Be willing to learn and work hard.  Get good shoes.  :)

 

Oh wait, that's construction.  Ah same thing!  

post #3 of 10
Thread Starter 

But at least I won't need steel toes.  Thanks for the advice a good words.

post #4 of 10

A good work ethic and the ability to deal with time pressure are key, but that's something that construction has in common.  But you will have to deal with working all the times your family and friends are off (ie. nights, weekends, all the holidays).  Still, there's nothing like kitchen work.  I've never found anything as satisfying at cooking...God help me!:eek::lol:

"Excellence is an art won by training and habituation. We do not act rightly because we have virtue or excellence, but we rather have those because we have acted rightly. We are what we repeatedly do. Excellence, then, is not an act but a habit." - Aristotle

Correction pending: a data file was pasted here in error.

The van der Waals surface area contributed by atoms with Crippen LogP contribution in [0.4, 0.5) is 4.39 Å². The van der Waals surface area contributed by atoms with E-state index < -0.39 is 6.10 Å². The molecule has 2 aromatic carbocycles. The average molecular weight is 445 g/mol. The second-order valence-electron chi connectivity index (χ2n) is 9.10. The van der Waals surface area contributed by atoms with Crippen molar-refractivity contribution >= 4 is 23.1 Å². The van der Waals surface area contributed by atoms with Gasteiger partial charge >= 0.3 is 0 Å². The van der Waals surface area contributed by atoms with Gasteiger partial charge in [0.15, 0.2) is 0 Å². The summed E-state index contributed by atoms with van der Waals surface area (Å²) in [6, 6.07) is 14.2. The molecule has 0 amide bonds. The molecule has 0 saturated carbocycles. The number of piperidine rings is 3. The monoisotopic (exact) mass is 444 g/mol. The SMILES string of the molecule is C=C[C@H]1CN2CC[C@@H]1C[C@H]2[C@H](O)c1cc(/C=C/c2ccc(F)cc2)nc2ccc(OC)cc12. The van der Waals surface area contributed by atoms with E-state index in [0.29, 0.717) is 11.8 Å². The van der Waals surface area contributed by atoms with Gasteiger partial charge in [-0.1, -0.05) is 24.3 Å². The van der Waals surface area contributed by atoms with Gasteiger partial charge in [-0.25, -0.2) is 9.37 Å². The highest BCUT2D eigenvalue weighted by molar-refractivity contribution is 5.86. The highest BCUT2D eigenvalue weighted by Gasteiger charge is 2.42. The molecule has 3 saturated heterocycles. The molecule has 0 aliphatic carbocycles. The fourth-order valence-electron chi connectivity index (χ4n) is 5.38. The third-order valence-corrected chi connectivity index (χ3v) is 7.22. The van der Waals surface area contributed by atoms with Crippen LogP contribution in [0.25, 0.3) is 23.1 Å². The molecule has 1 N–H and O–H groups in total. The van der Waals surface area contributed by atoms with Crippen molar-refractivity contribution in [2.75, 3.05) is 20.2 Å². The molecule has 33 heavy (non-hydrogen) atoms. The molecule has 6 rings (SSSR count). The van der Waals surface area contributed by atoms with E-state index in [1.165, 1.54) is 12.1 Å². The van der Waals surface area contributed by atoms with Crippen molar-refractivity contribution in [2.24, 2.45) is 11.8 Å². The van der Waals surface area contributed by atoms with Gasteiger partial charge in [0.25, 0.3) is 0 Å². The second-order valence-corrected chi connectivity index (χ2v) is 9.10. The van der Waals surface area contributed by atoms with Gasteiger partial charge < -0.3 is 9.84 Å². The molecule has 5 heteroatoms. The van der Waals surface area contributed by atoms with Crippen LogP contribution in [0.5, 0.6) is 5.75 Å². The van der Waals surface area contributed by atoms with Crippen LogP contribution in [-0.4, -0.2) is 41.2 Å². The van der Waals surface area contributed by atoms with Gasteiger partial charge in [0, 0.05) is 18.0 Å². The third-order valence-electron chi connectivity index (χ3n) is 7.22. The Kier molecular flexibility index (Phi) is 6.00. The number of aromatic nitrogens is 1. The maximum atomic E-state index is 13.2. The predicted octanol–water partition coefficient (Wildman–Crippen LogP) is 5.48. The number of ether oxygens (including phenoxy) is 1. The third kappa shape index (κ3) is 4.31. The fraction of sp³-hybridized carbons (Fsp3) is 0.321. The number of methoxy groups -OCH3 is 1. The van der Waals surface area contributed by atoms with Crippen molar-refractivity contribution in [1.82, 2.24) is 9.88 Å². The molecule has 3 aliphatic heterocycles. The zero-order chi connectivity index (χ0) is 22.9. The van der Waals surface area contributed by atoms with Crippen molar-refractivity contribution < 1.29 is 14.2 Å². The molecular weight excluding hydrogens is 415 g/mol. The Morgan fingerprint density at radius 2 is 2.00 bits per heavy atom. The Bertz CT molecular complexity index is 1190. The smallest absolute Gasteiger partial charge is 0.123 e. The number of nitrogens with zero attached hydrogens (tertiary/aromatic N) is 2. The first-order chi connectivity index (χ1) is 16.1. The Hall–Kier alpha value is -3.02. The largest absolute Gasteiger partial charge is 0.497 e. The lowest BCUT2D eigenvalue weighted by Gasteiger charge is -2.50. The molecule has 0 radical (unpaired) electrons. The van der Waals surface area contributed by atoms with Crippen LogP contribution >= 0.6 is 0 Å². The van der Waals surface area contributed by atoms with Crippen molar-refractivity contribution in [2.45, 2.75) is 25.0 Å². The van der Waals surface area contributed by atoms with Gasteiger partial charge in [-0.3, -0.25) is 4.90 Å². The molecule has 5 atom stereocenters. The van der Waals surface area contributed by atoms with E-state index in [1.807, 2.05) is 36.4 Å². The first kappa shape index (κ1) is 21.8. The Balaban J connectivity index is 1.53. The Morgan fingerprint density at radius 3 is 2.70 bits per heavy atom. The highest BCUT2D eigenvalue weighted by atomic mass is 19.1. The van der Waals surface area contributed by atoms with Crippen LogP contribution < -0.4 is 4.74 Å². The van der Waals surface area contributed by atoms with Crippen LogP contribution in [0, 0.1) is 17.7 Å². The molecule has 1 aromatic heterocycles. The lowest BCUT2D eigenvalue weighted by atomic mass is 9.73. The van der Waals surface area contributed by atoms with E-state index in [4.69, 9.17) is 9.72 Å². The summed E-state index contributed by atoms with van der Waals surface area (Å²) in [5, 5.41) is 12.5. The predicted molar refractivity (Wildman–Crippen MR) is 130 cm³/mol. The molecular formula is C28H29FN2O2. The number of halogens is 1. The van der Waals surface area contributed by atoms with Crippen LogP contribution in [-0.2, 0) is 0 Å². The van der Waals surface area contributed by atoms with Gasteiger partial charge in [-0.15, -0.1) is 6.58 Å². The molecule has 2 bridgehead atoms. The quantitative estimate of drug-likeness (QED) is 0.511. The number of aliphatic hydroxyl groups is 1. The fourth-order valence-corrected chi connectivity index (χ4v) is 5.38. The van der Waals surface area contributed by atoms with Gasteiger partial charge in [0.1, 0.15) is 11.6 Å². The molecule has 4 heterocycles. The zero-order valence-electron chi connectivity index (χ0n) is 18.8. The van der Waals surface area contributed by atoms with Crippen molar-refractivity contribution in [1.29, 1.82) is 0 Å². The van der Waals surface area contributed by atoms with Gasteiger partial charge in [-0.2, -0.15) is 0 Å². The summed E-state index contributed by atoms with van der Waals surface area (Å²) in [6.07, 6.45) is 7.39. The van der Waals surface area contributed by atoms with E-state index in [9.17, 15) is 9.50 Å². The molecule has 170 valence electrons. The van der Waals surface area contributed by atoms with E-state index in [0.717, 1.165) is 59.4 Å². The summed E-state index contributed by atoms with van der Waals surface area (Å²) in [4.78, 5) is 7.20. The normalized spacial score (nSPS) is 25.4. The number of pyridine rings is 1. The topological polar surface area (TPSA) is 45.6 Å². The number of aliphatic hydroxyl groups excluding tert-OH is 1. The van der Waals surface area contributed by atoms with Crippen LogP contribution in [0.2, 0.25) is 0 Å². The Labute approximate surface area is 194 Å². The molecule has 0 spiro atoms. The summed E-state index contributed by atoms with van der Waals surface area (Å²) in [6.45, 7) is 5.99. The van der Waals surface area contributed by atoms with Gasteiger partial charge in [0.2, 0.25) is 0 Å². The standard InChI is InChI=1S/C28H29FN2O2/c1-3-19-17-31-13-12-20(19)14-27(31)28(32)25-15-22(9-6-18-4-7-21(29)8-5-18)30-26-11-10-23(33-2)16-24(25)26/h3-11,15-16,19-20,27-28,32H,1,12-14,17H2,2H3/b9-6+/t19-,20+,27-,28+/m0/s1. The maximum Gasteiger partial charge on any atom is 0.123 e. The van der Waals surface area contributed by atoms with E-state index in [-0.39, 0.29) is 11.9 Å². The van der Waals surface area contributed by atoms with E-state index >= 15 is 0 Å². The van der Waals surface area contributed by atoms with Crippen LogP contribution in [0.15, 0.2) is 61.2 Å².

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"Excellence is an art won by training and habituation. We do not act rightly because we have virtue or excellence, but we rather have those because we have acted rightly. We are what we repeatedly do. Excellence, then, is not an act but a habit." - Aristotle
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post #5 of 10
Quote:
Originally Posted by Hypotheles View Post
 

But at least I won't need steel toes.  Thanks for the advice a good words.


Wanna bet?

post #6 of 10

My advice would be to keep learning forever. It can be easy at some point to fall into the trap of thinking you have learned all you need to and there are many who may be derogatory because you have yet to learn this or that. This can make you become mentally defensive about looking like you don't have all the answers.